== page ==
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Firmata

Microcontrollers are great; but in today’s ever changing and more demanding world; we often need an ability to upgrade the software; fixing bugs if any; adding and enhancing the functionality. There are well established mechanisms for upgrading software on computers (PCs, Tablets and Phones); but updating firmware on Microcontrollers can become challenging. The connected smart appliances with larger memories can be updated with Over The Air (OTA) updates; but it needs resources like connectivity, enough memory/storage and developing + testing appropriate update mechanism in the firmware; that are not often available in all the appliances. In addition to this; our IoT software might be either complex or depends on other resources like cloud connectivity, database or accessing files that cant be done directly “on” the microcontroller. Further the solution might comprise of many appliances and there is need to coordinate across the appliances, taking input from one appliance doing something on other. MQTT can be used for data passing but sometimes we need an ability to treat the appliance as a “dump gadget” connected to a “smarter software” running on a computer. This is where firmata comes in; its a protocol for communicating with microcontrollers from software on a computer. The protocol is implemented in firmware on microcontroller; Arduino and Spark.IO are supported officially and there exists client libraries for different languages and platforms, from Python, Perl and Ruby to Java, .NET and Javascript/Node and many other (including mobile/tablet platforms)

Firmata Llbrary for Arduino comes preinstalled in the IDE and we can use it with supported boards, Arduino or ESP8266.

firmata-sketch

  • For Arduino; we use StandardFirmata and for ESP8266 we use StandardFirmataWifi

For the “Blink” example; I am showing you Python and Node.js examples; we can program in any language / platform and can find required library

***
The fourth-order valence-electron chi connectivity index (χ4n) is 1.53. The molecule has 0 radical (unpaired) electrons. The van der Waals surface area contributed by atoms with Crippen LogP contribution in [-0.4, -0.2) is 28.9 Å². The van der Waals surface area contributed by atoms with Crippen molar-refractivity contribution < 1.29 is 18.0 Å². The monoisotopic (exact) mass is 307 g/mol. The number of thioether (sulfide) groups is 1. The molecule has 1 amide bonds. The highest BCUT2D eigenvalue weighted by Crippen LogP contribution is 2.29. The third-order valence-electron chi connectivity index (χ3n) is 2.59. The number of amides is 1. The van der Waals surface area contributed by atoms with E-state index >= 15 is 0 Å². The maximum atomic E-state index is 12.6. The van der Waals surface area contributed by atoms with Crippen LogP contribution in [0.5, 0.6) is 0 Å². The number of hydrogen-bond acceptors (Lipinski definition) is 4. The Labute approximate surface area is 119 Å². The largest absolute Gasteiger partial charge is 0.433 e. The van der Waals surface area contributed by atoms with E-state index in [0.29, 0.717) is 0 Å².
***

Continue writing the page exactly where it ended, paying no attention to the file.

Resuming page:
firmata-python

firmata-nodejs

  • For the Node.js; I am using firmata

If you are wondering; the code is not compiled and sent to microcontroller; instead microcontroller after firmata firmware is acting as a slave always listening to what’s being sent over the wire in the firmata protocol; you can watch the RX activity clearly on the Arduino board

firmata-rx-activity

In case of Arduino, the clear drawback is that we need serial connectivity between the board and the computer running the program. We can either use Ethernet or Wifi shield or ESP8266 where this serial cable connection is avoided and the program can connect to the microcontroller through Wifi. Simply use StandardFirmataWifi; edit the WifiConfig.h according to your Wifi settings, optionally uncomment SERIAL_DEBUG to view the debug logs in the Serial Monitor and you are good to go

firmata-esp8266

I connected an Analog Temperature Sensor to Analog Pin 0 and wrote this little Node.js program that retrieve the temperature value and send it to ThingsSpeak for further analysis / reporting.

I find this firmata approach intuitive and easier; given we can change / manage the program easily on the computer instead of reflashing microcontroller firmware, especially ESP8266 based IoT appliances works great in this way. The appliance can continue to be installed where it is; say Sonoff switch and you can change / update the program on the computer possibly even remotely; say Raspberry Pi by sushing it

ESP8266 comes in all sizes; check this video for inspiration; we can deploy sensors connected to ESP01 (that has two GPIOs) and solder/glue/pack the things to normal wall socket USB chargers (with required voltage regulation)

ESP8266 ESP-01
Published Wednesday, February 01, 2017 5:33 PM by khurram

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